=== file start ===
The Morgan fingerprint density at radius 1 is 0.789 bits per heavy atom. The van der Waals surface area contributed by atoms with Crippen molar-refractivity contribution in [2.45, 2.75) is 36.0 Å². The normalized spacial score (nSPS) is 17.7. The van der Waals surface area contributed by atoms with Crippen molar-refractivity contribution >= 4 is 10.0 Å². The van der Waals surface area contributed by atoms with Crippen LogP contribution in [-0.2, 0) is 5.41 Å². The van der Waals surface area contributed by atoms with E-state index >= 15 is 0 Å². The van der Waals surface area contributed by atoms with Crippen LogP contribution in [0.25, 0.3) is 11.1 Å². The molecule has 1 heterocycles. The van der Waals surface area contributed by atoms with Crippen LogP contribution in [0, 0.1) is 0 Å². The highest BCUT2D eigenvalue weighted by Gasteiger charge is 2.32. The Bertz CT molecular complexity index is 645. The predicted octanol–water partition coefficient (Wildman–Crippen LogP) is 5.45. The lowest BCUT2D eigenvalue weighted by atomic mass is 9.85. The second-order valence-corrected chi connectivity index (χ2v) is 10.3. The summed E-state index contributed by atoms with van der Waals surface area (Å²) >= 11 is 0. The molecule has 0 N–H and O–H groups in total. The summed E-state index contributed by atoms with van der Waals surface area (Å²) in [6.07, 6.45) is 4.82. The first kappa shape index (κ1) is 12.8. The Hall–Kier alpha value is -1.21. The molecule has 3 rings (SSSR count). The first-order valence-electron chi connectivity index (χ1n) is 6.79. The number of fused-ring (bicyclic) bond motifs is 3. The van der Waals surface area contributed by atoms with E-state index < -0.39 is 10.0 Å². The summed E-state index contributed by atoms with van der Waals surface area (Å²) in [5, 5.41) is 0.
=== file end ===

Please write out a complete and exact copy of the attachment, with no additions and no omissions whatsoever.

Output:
The Morgan fingerprint density at radius 1 is 0.789 bits per heavy atom. The van der Waals surface area contributed by atoms with Crippen molar-refractivity contribution in [2.45, 2.75) is 36.0 Å². The normalized spacial score (nSPS) is 17.7. The van der Waals surface area contributed by atoms with Crippen molar-refractivity contribution >= 4 is 10.0 Å². The van der Waals surface area contributed by atoms with Crippen LogP contribution in [-0.2, 0) is 5.41 Å². The van der Waals surface area contributed by atoms with E-state index >= 15 is 0 Å². The van der Waals surface area contributed by atoms with Crippen LogP contribution in [0.25, 0.3) is 11.1 Å². The molecule has 1 heterocycles. The van der Waals surface area contributed by atoms with Crippen LogP contribution in [0, 0.1) is 0 Å². The highest BCUT2D eigenvalue weighted by Gasteiger charge is 2.32. The Bertz CT molecular complexity index is 645. The predicted octanol–water partition coefficient (Wildman–Crippen LogP) is 5.45. The lowest BCUT2D eigenvalue weighted by atomic mass is 9.85. The second-order valence-corrected chi connectivity index (χ2v) is 10.3. The summed E-state index contributed by atoms with van der Waals surface area (Å²) >= 11 is 0. The molecule has 0 N–H and O–H groups in total. The summed E-state index contributed by atoms with van der Waals surface area (Å²) in [6.07, 6.45) is 4.82. The first kappa shape index (κ1) is 12.8. The Hall–Kier alpha value is -1.21. The molecule has 3 rings (SSSR count). The first-order valence-electron chi connectivity index (χ1n) is 6.79. The number of fused-ring (bicyclic) bond motifs is 3. The van der Waals surface area contributed by atoms with E-state index < -0.39 is 10.0 Å². The summed E-state index contributed by atoms with van der Waals surface area (Å²) in [5, 5.41) is 0.